By Devon Murphy  

Karla Bloem’s longtime roommate Alice, featured in Nature of Things doc The Secret Life of Owls,  is jealous, territorial, and a bit of a diva when it comes to needing attention — in short, she’s not the easiest to live with.

“She doesn’t like it if I talk on the phone around her. I tried to Skype in her room and...she just attacked the computer screen.”

Not to mention, one of her most annoying habits is leaving bits of dead rat hidden all over her room. That’s not as unusual as it may sound, since Alice is a great horned owl.

SCENE FROM THE FILM: Karla and Alice at home.

Bloem is the  Executive Director of the International Owl Center in the small town of Houston, Minnesota, which seeks to “advance the survival of wild owl populations through education and research.” She’s been living and working with Alice, an educational animal, for almost 20 years.

Alice was permanently injured when she fell out of her nest at three weeks old, so she’s unable to live in the wild on her own. After her fall, before her eyes had even focused, she was taken in and cared for by conservationists at an animal rehab centre, causing her to imprint on humans.

"As the mate you get bossed around. I'm supposed to deliver the food and be super interested in her nest all of the time."

Imprinting is how birds and other animals attach themselves to parental figures — often the first other being they see once they open their eyes. Because Alice first bonded with people instead of other owls, she’s biologically inclined toward partnerships with humans. “She’s still got all the owl instincts, but she just applies things towards people,” says Bloem.

This means she doesn’t just consider Bloem a roomie, but a mate — which explains Alice’s high expectations.

“As the mate you get bossed around. I’m supposed to deliver the food and be super interested in her nest all of the time.”

But Bloem also lives with her husband, who often makes Alice jealous simply by existing. When Bloem enters the house, Alice expects to be acknowledged first. It always ruffles the 19-year-old owl’s feathers if Bloem says hello to her husband before she compliments Alice’s nest.

“It all goes back to owl instincts,” says Bloem. “There should not be any talking with anyone else. If you’re mates, that’s it.”

Watch The Secret Life of Owls
Tips on How to Be Owl Friendly

It makes for some necessary juggling on Bloem’s part, though her human mate is mostly understanding. After all, Alice lived there first. “He knew it was a package deal. When we were dating, he knew he’d have to win her over if this was going to work.”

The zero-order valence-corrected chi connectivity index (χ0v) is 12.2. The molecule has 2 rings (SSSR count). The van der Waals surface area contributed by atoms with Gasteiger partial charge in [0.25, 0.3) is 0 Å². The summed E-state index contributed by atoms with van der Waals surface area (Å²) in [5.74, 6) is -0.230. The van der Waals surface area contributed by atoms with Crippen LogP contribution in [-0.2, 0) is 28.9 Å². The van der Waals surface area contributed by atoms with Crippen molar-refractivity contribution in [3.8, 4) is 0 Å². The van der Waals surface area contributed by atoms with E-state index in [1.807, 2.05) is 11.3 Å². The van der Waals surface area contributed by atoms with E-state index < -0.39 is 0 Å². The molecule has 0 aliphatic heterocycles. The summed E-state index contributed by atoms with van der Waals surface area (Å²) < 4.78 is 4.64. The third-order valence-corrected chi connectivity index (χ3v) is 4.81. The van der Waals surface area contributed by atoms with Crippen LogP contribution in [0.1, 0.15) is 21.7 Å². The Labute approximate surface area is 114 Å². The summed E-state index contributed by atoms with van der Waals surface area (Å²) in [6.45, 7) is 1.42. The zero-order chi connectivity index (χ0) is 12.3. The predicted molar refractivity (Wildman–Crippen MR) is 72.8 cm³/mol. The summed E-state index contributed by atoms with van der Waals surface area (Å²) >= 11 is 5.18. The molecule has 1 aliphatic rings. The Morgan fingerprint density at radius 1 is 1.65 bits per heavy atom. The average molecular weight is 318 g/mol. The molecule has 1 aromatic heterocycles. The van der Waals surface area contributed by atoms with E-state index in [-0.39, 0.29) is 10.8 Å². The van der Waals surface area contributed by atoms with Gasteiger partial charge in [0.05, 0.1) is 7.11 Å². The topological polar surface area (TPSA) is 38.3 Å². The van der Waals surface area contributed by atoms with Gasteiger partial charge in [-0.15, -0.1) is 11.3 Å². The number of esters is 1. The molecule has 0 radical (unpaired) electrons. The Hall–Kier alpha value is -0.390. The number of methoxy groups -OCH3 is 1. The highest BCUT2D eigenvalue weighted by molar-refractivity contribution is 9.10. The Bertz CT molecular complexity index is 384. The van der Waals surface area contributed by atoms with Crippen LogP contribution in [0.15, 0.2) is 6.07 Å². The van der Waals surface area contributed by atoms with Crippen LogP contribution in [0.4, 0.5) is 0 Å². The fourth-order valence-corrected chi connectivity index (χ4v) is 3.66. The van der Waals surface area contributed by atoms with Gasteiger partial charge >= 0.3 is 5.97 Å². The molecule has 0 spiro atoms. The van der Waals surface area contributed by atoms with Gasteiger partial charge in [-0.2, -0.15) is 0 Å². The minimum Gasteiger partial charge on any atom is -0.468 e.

Bloem studies great horned owl vocalization and communication, so she and Alice spend much of the day hooting back and forth to each other in conversation, both at the Center, and at home. Bloem is able to distinguish between Alice’s many calls to figure out what exactly she wants, which is helpful seeing as being able to communicate with your roommates makes for a much easier living situation.

SCENE FROM THE FILM: Karla works to decode owl communication.

But living with others is hard enough when they’re not birds of prey, and life with Alice brings its own unique challenges not often seen in your average lease agreement.

“You’ve got the all night hooting,” says Bloem, “we’ve got freezers full of dead rats that we’re cutting up, and she’s really not good for the furniture.” Not to mention more than one run-in with Alice’s razor-sharp talons.

With almost two decades of experience under her belt, Bloem is quick to caution that owls do not make good pets, and that she’s only permitted to keep Alice in her home because she’s a working animal — albeit one who is nearing retirement.

Infographic: The Great Horned Owl 
Watch: Eagles Next Door

Great horned owls have an average life expectancy of just over 30 years, so at 20 years old this March, Alice is going to work less and less these days, giving her more time to hang around the house, where Bloem says she’ll live out her days. “At this age, it would be very stressful for her to move.”

Although Alice hoots territorially at anyone who comes over, and shreds egg cartons all over the floor, Bloem wouldn’t change a thing. What started as a working relationship has become for Bloem, one of the most significant connections she has. From days at the office, to long nights at home, Alice — though not your average housemate — has become a friend for life.

“If she had never come into my life, it would be totally different.”

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